If you’re picking a paint color for your home, you first browse online for some inspiration photos, right?
Yes, but that’s only a starting point. Finding photos online can point you in the right direction, but it won’t get you to the finish line . . . and those photos can inadvertently be misleading. Why? Because online photos are edited to look pretty – they won’t give you an accurate read on the color!
[dropcap color=”white” background=”red” style=”circle” size=”small”]A[/dropcap]lmost all photos meant for sharing and publication get edited or Photoshopped. This is not out of a desire to mislead, but because images rarely get downloaded from the camera looking perfect.
- The light levels might be off – like when a room looks too dark because of the bright sunlight outside the window.
- The colors might not be accurate – maybe the golden glow from a table lamp is making the wallpaper behind it look orange.
- Something might be in the shot that doesn’t belong. (Who forgot to move the keys off the table??)
Cell phone images are the worst, because the camera assumes that the scene has an equal amount of lights and darks, so if you’re photographing a mostly-white interior, the image will be automatically darkened by the camera to show more of a mid-range. Unedited photos are fine for your kid’s soccer game, but if you’re showing off a room you just designed or a kitchen you just painted, some editing is required, especially in brightness and color rendition.
Here are some examples from our own projects, so you can see the dilemma of relying on photos alone when picking paint color.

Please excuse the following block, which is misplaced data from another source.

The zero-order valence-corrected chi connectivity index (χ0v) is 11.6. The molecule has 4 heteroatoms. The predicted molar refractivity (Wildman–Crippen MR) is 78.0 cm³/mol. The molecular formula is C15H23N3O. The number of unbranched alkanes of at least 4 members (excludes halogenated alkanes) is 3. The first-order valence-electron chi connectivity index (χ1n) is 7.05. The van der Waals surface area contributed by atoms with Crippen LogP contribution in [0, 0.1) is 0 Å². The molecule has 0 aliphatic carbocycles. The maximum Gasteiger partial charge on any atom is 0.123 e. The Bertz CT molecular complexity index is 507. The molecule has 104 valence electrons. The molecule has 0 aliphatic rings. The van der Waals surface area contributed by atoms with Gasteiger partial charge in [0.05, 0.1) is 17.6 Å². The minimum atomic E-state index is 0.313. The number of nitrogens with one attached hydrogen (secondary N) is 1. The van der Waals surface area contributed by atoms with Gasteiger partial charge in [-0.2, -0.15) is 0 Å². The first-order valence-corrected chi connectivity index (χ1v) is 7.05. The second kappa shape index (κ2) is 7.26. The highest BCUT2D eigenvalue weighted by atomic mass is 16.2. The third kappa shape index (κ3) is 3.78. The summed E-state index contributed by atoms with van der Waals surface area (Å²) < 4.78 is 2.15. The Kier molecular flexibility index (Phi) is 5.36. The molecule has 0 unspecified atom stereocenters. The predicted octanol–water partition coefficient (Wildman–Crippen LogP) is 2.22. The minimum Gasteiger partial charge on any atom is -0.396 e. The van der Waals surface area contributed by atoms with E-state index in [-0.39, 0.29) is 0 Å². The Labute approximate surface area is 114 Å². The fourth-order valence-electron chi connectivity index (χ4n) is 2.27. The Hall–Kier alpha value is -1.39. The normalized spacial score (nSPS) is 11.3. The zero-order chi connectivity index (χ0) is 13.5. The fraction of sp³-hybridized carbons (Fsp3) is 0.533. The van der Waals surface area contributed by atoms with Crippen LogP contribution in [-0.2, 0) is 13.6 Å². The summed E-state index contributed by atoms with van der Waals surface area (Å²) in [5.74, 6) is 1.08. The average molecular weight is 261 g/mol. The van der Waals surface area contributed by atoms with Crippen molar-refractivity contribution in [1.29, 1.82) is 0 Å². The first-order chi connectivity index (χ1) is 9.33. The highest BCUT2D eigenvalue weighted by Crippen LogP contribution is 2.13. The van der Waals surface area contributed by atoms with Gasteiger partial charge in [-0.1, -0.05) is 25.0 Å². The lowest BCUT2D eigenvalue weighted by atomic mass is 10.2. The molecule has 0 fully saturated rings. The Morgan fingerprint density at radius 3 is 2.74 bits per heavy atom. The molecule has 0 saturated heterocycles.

All the white surfaces in the foreground make the cabinets in the background look way too dark. It may be “real life”, but it’s NOT a good depiction of how the kitchen actually looks. And this photo is certainly not “Instagram-worthy”.
Here’s the same kitchen as shot by pro photographer Matthew Niemann:
You can see how much better this image is – and it has been edited with finesse. This is what you’d find in a magazine or on Instagram.
Now here’s a screen shot of the actual cabinet color from the Sherwin Williams‘ website:
The only place the cabinets look remotely like this screen shot is on the shadowed part of the island – and even there the tone is off.
Now another example. Here’s a pretty kitchen that our Austin branch painted recently in Hyde Park:
And here are screen shots as shown on the Benjamin Moore website:
Which is more accurate? Which gives you an idea of what color to use in your own kitchen??
Now, I took this photo myself, and I remember a light, bright, cheerful kitchen with clear white and green tones, not the muted colors from the paint manufacturer’s website! But those are the colors we used, even though they look completely different in the actual kitchen with a sunlit window illuminating the space.
[dropcap color=”white” background=”red” style=”circle” size=”small”]R[/dropcap]emember – online photos are not the best way to judge color, especially when selecting paint for your home!
Because photos get edited before they’re posted online, you’re seeing a “perfected” version of the color, which won’t give you a sense of how that color will look in your home, with your lighting, against your flooring or furniture.
[By the way, here’s a great article by color expert Maria Killam on how Photoshop filters are so prevalent in interior photos, and especially the “analogue” solution to when you want a brighter interior (it isn’t paint!). We liked it so much, we also linked to it on our “Design Advice” page, here!]
So how do you evaluate colors properly when you’re picking paint color??
You’ll need to use actual color samples or paint chips, and see them in your own space! The process is pretty straightforward – we show you how at the bottom of this post. And of course, hiring an interior designer to help with color and materials selections is always a good idea! (If you’ve hired us to paint your project and you aren’t using an interior designer, we offer color consulting to help select your paint colors.)
Hope that helps. We know picking paint color can be a maddening process, but if you don’t rely just on internet photos, you’ll have a much better shot at success!